Open Access Research article

Association of smoking status, cumulative smoking, duration of smoking cessation, age of starting smoking, and depression in Korean adults

Woo-Jun Yun1, Min-Ho Shin1, Sun-Seog Kweon12, So-Yeon Ryu3 and Jung-Ae Rhee1*

Author Affiliations

1 Department of Preventive Medicine, Chonnam National University Medical School, Hak-1-dong, Dong-gu, Gwangju, 501-746, Republic of Korea

2 Jeonnam Regional Cancer Center, Chonnam National University Hwasun Hospital, Jeollanamdo, 519-809, Republic of Korea

3 Department of Preventive Medicine, Chosun University Medical School, Gwangju, 501-759, Republic of Korea

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BMC Public Health 2012, 12:724  doi:10.1186/1471-2458-12-724

The electronic version of this article is the complete one and can be found online at:

Received:13 February 2012
Accepted:20 July 2012
Published:31 August 2012

© 2012 Yun et al.; licensee BioMed Central Ltd.

This is an Open Access article distributed under the terms of the Creative Commons Attribution License (, which permits unrestricted use, distribution, and reproduction in any medium, provided the original work is properly cited.



Many previous studies did not sufficiently control for several confounding factors that may affect the association between smoking and depression, such as socioeconomic status. We investigated the association between depression and smoking status, smoking exposure, duration of smoking cessation, and age of starting smoking while controlling for socioeconomic factors.


This study was based on a community health survey performed in Jeollanam-do, South Korea, between September and November 2009. In total, 20,084 subjects (9,118 males and 10,966 females) were included in the analysis. Information on smoking characteristics, such as smoking status, pack-years of smoking, and age of starting smoking, was collected using a standardized questionnaire. Depression was defined using the Korean CES-D score.


The odds ratios (ORs) of depression were 1.35 (0.92–1.98) for former smokers and 1.77 (1.27–2.48) for current-smokers among males, and 2.67 (1.38–5.16) for former smokers and 3.72 (2.11–6.54) for current-smokers among females, after adjusting for other confounding factors. Compared to light smoking, heavy smoking was significantly associated with depression in males [OR = 3.97, 95% confidence interval (CI) = 1.42–11.14], but not in females (OR = 1.24, 95% CI = 0.73–2.09). No significant associations between depression and age of starting smoking and duration of smoking cessation were observed among former smokers.


Our data demonstrate that smoking is strongly associated with depression, particularly among females. These findings suggest that depression prevention may need to be combined with smoking prevention and that different strategies may be needed for males and females.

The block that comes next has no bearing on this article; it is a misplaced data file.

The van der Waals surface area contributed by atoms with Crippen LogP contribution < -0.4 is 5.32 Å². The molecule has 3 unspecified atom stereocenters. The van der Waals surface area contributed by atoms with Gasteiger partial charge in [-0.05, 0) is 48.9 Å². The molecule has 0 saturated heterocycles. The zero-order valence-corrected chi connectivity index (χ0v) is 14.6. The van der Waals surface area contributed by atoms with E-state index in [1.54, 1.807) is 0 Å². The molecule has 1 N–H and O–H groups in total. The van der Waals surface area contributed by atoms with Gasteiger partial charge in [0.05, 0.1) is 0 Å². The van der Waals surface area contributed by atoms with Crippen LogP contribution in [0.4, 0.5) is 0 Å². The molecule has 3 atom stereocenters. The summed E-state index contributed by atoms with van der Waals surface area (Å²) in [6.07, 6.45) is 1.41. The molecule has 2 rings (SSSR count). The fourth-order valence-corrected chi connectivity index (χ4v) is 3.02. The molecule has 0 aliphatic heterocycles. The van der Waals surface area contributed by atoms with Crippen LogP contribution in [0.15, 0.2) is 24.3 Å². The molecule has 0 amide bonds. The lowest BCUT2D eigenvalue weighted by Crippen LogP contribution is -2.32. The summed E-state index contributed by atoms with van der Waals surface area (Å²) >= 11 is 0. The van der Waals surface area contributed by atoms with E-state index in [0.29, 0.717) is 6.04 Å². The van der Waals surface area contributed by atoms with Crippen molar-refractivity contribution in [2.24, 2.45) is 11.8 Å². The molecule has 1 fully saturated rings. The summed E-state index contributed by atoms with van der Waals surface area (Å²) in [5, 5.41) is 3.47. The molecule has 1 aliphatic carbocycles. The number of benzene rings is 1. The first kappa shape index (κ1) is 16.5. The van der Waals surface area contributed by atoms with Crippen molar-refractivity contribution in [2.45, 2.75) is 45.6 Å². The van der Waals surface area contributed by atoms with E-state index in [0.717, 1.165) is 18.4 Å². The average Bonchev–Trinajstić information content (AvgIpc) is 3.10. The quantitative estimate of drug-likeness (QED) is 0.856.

Epidemiologic [1-4] and clinical [5,6] studies have reported a strong association between smoking and depression. Several explanations for this association have been proposed.

The first is that underlying environmental or genetic factors predispose individuals to both smoking and depression [2,7-9]. The second is that depression leads to smoking. Several studies reported that smoking may increase as a result of self-medication for depression [10-12]. The third is that smoking itself increases the risk of depression [13-18]. Some studies found that smoking among adolescents increased the risk of depression, and another reported that smoking was highly associated with depression in adults. However, in these studies, many confounding factors, such as socioeconomic status, which may affect the association between smoking and depression, were not sufficiently controlled. Furthermore, to our knowledge, no previous study has simultaneously evaluated several aspects of smoking status, including the amount of smoking, age of starting smoking, and duration of smoking cessation.

The objective of this study was to investigate the cross-sectional association between smoking and depression after controlling for socioeconomic factors and many aspects of smoking in population-based subjects.



This study was based on a community health survey performed in Jeollanam-do, South Korea, between September and November 2009. This population-based cross-sectional survey was designed to investigate the health status, health behaviors, use of medical facilities, quality of life, and socioeconomic state of the community. A complex, multistage, probability sampling design was used to select participants. The study included 20,097 subjects aged 19–105 years. Thirteen subjects were excluded from the study because of missing smoking status information and the Center for Epidemiological Studies–Depression Scale (CES-D) score. Finally, the analysis included 20,084 subjects (9,118 males and 10,966 females). No institutional review board approval was required for this study because the data are available for public use and void of identifiers.

Definition of depression